Aug. 23 (UPI) — The National Hurricane Center said the remnants of Tropical Storm Harvey restrengthened into a tropical depression Wednesday in the Gulf of Mexico.
As of the agency’s 5 p.m. advisory, the storm was centered about 525 miles south-southeast of Port O’Connor and 460 miles southeast of Port Mansfield, both in Texas. Harvey could become a hurricane on Friday, and is expected to reach the Texas coast late the same day.
The depression was moving northwest at nearly 2 mph and is expected to increase in speed over the next 48 hours. Maximum sustained winds were near 35 mph with higher gusts.
A hurricane watch was in effect for Port Mansfield north to San Luis Pass. A tropical storm watch was in effect from Boca De Catan, Mexico, to Port Mansfield, and from San Luis Pass north to High Island. A storm surge watch was in effect for Port Mansfield to High Island.
Harvey could bring total rain accumulations of up to 15 inches with isolated instances of 20 inches over the middle and upper Texas coast and southwest Louisiana through Tuesday. Less rain is expected in south, central and northeast Texas, and the lower Mississippi Valley.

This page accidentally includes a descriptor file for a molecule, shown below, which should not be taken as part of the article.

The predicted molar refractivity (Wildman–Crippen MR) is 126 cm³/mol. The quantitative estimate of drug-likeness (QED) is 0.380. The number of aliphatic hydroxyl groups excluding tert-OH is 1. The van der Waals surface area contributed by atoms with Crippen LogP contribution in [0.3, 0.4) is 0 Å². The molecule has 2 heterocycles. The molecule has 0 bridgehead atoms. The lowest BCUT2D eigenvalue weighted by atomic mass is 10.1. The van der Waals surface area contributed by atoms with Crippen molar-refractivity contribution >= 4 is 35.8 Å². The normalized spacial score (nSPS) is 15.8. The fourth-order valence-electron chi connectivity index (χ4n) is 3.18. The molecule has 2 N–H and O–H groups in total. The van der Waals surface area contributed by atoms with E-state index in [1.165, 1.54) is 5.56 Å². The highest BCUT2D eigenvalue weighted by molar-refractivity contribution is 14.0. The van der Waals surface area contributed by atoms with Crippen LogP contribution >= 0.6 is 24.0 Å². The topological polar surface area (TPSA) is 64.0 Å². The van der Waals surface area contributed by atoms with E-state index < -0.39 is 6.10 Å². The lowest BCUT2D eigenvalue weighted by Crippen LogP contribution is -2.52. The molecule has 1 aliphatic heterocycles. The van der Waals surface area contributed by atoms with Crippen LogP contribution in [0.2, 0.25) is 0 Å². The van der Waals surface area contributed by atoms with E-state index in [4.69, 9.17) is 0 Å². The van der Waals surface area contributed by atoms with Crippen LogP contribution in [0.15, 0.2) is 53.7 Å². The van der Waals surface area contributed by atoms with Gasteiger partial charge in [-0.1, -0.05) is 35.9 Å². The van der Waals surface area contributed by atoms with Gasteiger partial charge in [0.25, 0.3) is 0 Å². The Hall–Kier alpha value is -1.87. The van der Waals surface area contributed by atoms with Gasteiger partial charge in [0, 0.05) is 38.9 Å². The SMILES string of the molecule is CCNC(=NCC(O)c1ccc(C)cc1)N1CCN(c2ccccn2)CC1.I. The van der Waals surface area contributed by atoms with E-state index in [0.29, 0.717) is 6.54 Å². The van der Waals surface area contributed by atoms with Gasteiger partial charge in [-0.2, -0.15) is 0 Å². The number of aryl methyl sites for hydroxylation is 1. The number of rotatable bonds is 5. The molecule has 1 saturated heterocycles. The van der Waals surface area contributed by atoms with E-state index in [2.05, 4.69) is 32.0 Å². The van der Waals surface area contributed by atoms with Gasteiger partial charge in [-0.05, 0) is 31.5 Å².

If the storm surge occurs at peak high tide, waters could rise 4 feet to 6 feet above normal
“This system is likely to slow down once it reaches the coast, increasing the threat of a prolonged period of heavy rainfall and flooding across portions of Texas and Louisiana into early next week,” the center said in a statement. “Harvey could also produce storm surge and tropical storm or hurricane force winds along portions of the Texas coast later this week.”
Due to the weather in the Gulf of Mexico, Anadarko Petroleum company said it pulled non-essential staff from its offshore facilities.